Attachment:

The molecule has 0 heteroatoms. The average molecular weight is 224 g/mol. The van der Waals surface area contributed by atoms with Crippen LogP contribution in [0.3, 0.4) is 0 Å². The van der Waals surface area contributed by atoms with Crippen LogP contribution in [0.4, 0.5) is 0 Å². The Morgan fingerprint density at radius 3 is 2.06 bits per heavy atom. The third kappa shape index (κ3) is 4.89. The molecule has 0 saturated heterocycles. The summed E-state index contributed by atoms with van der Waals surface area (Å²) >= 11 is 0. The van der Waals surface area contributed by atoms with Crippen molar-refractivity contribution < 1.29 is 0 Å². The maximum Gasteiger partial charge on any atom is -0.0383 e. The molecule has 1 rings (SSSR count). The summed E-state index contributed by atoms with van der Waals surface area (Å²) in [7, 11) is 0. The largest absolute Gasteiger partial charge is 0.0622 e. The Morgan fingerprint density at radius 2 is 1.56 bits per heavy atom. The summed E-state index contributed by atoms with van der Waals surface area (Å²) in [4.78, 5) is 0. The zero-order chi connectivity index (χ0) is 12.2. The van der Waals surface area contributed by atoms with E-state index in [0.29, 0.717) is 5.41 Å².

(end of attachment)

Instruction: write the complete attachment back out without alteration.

The molecule has 0 heteroatoms. The average molecular weight is 224 g/mol. The van der Waals surface area contributed by atoms with Crippen LogP contribution in [0.3, 0.4) is 0 Å². The van der Waals surface area contributed by atoms with Crippen LogP contribution in [0.4, 0.5) is 0 Å². The Morgan fingerprint density at radius 3 is 2.06 bits per heavy atom. The third kappa shape index (κ3) is 4.89. The molecule has 0 saturated heterocycles. The summed E-state index contributed by atoms with van der Waals surface area (Å²) >= 11 is 0. The van der Waals surface area contributed by atoms with Crippen molar-refractivity contribution < 1.29 is 0 Å². The maximum Gasteiger partial charge on any atom is -0.0383 e. The molecule has 1 rings (SSSR count). The summed E-state index contributed by atoms with van der Waals surface area (Å²) in [7, 11) is 0. The largest absolute Gasteiger partial charge is 0.0622 e. The Morgan fingerprint density at radius 2 is 1.56 bits per heavy atom. The summed E-state index contributed by atoms with van der Waals surface area (Å²) in [4.78, 5) is 0. The zero-order chi connectivity index (χ0) is 12.2. The van der Waals surface area contributed by atoms with E-state index in [0.29, 0.717) is 5.41 Å².